Global Warming

Global warming is the big issue of the age. It really matters – the welfare of billions of people is going to be drastically affected by it, in many cases in a life-and-death way. Economic woes are completely trivial in comparison.

Some folks will try to tell you it isn’t happening. They’re just plain wrong – as wrong as those who think the Earth is flat. See Global Warming IS Happening.

Mostly they’ve given up trying to tell you it isn’t happening. They’ve shifted their ground, and are trying to tell you it’s not humankind’s fault. They’re still just plain wrong – ostriches with their heads in the sand.*

Some of them have even given that up, but have switched to trying to tell you it’s a Good Thing, with benefits and drawbacks, but with the benefits outweighing the drawbacks. They’re STILL just plain wrong.

Then there are those who tell you that there’s nothing we can do about it. That’s much nearer the mark – it’s certainly too late to prevent it happening altogether. But it’s not a simple on/off thing, it’s a continuous range of possibilities, from almost no warming at all through to a rapid heating up that changes the world radically and unpredictably. We can and must act to minimize it.

One of the difficulties is that we don’t know enough about how the whole system works. We know that adding huge quantities of carbon dioxide (and other greenhouse gases) to the atmosphere heats the planet up, but we don’t know by how much. It would be simple enough if it weren’t for complicated feedbacks. (These feedbacks can be positive or negative, linear or non-linear, immediate or with delayed actions – truly complicated – see Butterflies, Chaos & Feedback.)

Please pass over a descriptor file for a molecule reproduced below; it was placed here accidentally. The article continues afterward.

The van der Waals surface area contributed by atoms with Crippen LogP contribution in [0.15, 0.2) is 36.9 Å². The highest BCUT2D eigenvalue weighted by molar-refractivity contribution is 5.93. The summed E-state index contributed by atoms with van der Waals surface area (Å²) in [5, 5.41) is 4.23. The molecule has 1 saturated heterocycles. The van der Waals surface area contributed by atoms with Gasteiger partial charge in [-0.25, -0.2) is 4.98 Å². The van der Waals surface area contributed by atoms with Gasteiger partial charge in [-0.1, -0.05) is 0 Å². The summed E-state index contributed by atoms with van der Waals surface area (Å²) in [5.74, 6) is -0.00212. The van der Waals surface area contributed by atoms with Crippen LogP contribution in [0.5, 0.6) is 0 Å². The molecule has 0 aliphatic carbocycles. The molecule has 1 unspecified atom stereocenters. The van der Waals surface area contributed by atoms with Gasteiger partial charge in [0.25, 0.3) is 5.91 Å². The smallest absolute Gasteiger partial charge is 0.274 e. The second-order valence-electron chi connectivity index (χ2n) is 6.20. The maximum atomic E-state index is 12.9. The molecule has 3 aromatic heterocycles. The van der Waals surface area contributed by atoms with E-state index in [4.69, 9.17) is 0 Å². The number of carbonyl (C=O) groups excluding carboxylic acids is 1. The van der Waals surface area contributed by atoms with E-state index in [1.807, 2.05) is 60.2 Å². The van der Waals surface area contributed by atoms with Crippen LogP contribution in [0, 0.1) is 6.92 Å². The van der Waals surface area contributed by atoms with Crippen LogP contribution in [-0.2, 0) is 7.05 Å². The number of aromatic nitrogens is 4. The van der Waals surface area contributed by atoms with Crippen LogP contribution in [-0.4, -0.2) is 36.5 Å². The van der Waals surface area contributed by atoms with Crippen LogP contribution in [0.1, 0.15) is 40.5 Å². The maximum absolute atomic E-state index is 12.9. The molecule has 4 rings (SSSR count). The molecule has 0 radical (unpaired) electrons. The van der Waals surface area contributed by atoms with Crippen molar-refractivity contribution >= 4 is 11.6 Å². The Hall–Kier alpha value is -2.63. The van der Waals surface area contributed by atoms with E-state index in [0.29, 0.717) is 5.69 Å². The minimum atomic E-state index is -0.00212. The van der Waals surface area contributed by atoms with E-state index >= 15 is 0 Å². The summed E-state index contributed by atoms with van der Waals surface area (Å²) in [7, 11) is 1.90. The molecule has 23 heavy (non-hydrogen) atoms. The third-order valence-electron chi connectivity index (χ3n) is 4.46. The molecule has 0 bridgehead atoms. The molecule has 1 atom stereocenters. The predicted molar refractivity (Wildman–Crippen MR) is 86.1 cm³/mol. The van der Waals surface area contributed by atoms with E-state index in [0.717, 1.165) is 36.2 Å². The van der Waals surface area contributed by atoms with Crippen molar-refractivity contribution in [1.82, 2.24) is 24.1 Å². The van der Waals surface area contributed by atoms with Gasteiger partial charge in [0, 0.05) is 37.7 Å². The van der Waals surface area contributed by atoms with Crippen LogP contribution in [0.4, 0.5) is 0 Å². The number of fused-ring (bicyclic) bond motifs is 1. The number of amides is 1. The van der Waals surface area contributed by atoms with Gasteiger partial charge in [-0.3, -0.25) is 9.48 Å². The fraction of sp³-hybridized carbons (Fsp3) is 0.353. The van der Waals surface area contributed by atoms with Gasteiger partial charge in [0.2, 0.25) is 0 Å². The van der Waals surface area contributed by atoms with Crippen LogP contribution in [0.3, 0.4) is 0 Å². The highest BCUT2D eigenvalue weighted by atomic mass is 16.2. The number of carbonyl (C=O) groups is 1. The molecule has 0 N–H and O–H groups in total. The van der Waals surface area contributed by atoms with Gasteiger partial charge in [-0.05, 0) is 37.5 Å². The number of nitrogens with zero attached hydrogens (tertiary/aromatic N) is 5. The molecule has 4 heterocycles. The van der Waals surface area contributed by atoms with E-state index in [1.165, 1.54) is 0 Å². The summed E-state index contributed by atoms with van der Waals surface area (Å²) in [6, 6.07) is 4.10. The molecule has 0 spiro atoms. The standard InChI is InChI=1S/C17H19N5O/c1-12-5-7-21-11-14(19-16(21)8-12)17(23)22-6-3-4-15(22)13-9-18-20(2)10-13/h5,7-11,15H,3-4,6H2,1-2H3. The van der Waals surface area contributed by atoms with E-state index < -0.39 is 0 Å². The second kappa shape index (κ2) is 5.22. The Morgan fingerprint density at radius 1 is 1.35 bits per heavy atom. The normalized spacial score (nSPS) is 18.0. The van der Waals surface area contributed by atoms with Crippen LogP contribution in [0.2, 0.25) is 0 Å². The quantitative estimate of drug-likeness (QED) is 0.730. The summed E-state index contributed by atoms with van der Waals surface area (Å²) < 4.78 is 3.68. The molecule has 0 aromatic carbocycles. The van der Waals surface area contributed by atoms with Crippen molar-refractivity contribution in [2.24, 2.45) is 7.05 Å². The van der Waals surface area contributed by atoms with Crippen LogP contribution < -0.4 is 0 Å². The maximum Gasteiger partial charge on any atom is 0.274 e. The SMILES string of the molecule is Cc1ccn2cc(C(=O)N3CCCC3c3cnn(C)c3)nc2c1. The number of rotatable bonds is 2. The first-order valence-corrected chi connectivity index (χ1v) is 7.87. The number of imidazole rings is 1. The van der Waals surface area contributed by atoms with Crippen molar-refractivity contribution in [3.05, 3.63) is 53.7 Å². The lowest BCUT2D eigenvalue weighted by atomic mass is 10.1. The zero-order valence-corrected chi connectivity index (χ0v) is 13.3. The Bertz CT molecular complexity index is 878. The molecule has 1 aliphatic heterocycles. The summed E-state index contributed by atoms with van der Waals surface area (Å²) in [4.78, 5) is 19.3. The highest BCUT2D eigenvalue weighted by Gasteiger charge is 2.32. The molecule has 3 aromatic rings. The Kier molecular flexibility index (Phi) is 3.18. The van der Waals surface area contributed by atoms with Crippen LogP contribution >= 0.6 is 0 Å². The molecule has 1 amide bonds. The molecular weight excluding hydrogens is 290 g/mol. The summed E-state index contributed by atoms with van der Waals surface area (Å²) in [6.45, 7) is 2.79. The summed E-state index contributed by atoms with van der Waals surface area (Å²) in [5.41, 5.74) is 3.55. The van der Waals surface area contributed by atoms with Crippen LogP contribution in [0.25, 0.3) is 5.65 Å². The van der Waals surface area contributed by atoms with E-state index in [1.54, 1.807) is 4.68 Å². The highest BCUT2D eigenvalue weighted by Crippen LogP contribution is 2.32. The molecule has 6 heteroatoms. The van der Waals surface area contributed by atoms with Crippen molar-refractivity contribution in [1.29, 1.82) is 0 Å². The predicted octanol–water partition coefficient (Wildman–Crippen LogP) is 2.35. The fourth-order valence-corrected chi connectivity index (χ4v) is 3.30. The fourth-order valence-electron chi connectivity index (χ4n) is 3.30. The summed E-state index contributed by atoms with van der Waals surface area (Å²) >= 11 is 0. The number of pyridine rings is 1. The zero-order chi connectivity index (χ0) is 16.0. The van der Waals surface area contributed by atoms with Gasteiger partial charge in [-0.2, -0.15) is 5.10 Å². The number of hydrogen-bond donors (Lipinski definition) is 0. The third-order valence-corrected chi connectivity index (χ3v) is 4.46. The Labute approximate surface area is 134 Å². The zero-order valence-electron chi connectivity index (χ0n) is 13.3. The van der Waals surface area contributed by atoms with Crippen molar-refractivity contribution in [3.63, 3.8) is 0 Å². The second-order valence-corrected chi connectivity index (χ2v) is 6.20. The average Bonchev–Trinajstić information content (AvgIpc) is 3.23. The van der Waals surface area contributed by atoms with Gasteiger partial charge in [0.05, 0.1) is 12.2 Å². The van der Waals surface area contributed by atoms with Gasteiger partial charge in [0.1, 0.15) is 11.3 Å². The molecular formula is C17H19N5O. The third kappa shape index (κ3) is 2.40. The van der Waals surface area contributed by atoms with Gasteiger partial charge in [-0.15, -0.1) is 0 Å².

Then there are those who tell you that there might be something we could do about it, but that it would cost far too much. There’s a grain of truth in this, too – but only a grain. Economic woes are completely trivial in comparison, I said – and I meant it. We can’t afford NOT to do anything about it. Think what they spent on war in Iraq; think what they spent bailing the banks out. Whether you think they should have done either of those things or not, Iraq and the banks are trivial issues compared with global warming. Yet the amounts of money they spent on them would be enough to make a huge difference on the global warming front. But still – there is a grain of truth in it. It doesn’t matter how much money we spend, but there’s a finite limit on the labour and materials that we can use. But it’s absolutely our biggest priority. Nothing else comes close.

Some of the things we can do aren’t expensive at all – indeed, some of them save money. Depending how you count it, they all save money in the long run. (“Depending how you count it” is the story of economics entirely, a telling point in itself, see Damned Lies and Economics.)

So what can we do about it? The biggest, most intractable part of the problem is carbon dioxide, which we produce by burning fossil fuels – coal, oil, and gas. We use these fossil fuels for keeping ourselves warm in our homes and workplaces, for cooking, for generating electricity, for transport, and for industrial process heat. There are alternative ways of doing all these things, without using fossil fuels, but we can’t switch to the alternatives, 100%, overnight. It takes time to build things – but we could be doing it a lot more quickly than we are.

It’s important not only to do it more quickly than we are, but to do the right things. In particular, building more nuclear power stations is NOT one of the right things (see Nuclear Power?).

Apart from not being able to switch to the alternatives, 100%, overnight, it’s not necessary to abandon fossil fuel combustion completely. It may even be a good thing to continue it, on a very much reduced scale.

So what are the right things to do? That’s the subject of another article: Carbon Footprint Reduction.

* This is an unwarranted slur on the good name of ostriches, who do no such thing.

The reason for this is that, but for human activities, the world might well already have entered the early stages of the next Ice Age. There’s more about this in later essays in this series. Update, 2020: things have moved on since I wrote this in 2008. It is now abundantly clear that it would NOT be a good thing to continue producing CO2 even on a small scale, not for the foreseeable future anyway – perhaps eventually it might be good to resume – most likely on a small scale, but hopefully we’ll understand these things a lot better by then!